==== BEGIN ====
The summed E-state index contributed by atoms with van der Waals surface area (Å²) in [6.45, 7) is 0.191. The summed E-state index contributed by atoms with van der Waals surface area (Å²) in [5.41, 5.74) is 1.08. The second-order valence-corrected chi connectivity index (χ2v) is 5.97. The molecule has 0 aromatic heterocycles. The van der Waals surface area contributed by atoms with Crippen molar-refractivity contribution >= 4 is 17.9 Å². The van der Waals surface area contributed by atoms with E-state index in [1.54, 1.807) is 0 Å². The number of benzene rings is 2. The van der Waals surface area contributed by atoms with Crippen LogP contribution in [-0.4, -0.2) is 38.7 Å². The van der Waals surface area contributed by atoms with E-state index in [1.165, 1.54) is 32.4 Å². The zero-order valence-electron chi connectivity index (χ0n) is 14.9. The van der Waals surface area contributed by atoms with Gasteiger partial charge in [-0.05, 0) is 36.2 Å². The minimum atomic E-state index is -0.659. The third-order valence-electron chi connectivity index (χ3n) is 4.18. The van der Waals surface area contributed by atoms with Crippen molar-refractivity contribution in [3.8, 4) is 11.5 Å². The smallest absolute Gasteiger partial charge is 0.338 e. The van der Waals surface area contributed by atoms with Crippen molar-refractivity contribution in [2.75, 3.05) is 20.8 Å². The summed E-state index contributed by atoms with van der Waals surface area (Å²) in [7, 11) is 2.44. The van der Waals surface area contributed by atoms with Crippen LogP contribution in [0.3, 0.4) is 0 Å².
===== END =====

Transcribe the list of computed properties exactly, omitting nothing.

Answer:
The summed E-state index contributed by atoms with van der Waals surface area (Å²) in [6.45, 7) is 0.191. The summed E-state index contributed by atoms with van der Waals surface area (Å²) in [5.41, 5.74) is 1.08. The second-order valence-corrected chi connectivity index (χ2v) is 5.97. The molecule has 0 aromatic heterocycles. The van der Waals surface area contributed by atoms with Crippen molar-refractivity contribution >= 4 is 17.9 Å². The van der Waals surface area contributed by atoms with E-state index in [1.54, 1.807) is 0 Å². The number of benzene rings is 2. The van der Waals surface area contributed by atoms with Crippen LogP contribution in [-0.4, -0.2) is 38.7 Å². The van der Waals surface area contributed by atoms with E-state index in [1.165, 1.54) is 32.4 Å². The zero-order valence-electron chi connectivity index (χ0n) is 14.9. The van der Waals surface area contributed by atoms with Gasteiger partial charge in [-0.05, 0) is 36.2 Å². The minimum atomic E-state index is -0.659. The third-order valence-electron chi connectivity index (χ3n) is 4.18. The van der Waals surface area contributed by atoms with Crippen molar-refractivity contribution in [3.8, 4) is 11.5 Å². The smallest absolute Gasteiger partial charge is 0.338 e. The van der Waals surface area contributed by atoms with Crippen molar-refractivity contribution in [2.75, 3.05) is 20.8 Å². The summed E-state index contributed by atoms with van der Waals surface area (Å²) in [7, 11) is 2.44. The van der Waals surface area contributed by atoms with Crippen LogP contribution in [0.3, 0.4) is 0 Å².